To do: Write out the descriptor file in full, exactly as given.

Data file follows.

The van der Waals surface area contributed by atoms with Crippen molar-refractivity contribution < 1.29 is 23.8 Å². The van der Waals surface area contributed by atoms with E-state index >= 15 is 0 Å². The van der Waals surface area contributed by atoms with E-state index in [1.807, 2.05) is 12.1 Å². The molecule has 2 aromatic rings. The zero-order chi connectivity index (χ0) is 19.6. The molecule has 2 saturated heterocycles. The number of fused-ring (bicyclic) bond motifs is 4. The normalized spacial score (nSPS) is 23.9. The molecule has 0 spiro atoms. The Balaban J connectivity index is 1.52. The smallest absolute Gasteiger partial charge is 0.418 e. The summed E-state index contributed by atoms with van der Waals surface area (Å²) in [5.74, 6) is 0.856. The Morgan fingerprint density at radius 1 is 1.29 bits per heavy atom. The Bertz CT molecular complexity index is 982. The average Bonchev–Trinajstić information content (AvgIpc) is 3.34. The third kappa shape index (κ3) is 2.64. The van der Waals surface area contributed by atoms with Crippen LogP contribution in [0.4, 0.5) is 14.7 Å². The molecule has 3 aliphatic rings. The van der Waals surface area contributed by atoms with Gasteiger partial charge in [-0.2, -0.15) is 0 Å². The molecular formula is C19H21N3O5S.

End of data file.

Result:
The van der Waals surface area contributed by atoms with Crippen molar-refractivity contribution < 1.29 is 23.8 Å². The van der Waals surface area contributed by atoms with E-state index >= 15 is 0 Å². The van der Waals surface area contributed by atoms with E-state index in [1.807, 2.05) is 12.1 Å². The molecule has 2 aromatic rings. The zero-order chi connectivity index (χ0) is 19.6. The molecule has 2 saturated heterocycles. The number of fused-ring (bicyclic) bond motifs is 4. The normalized spacial score (nSPS) is 23.9. The molecule has 0 spiro atoms. The Balaban J connectivity index is 1.52. The smallest absolute Gasteiger partial charge is 0.418 e. The summed E-state index contributed by atoms with van der Waals surface area (Å²) in [5.74, 6) is 0.856. The Morgan fingerprint density at radius 1 is 1.29 bits per heavy atom. The Bertz CT molecular complexity index is 982. The average Bonchev–Trinajstić information content (AvgIpc) is 3.34. The third kappa shape index (κ3) is 2.64. The van der Waals surface area contributed by atoms with Crippen LogP contribution in [0.4, 0.5) is 14.7 Å². The molecule has 3 aliphatic rings. The van der Waals surface area contributed by atoms with Gasteiger partial charge in [-0.2, -0.15) is 0 Å². The molecular formula is C19H21N3O5S.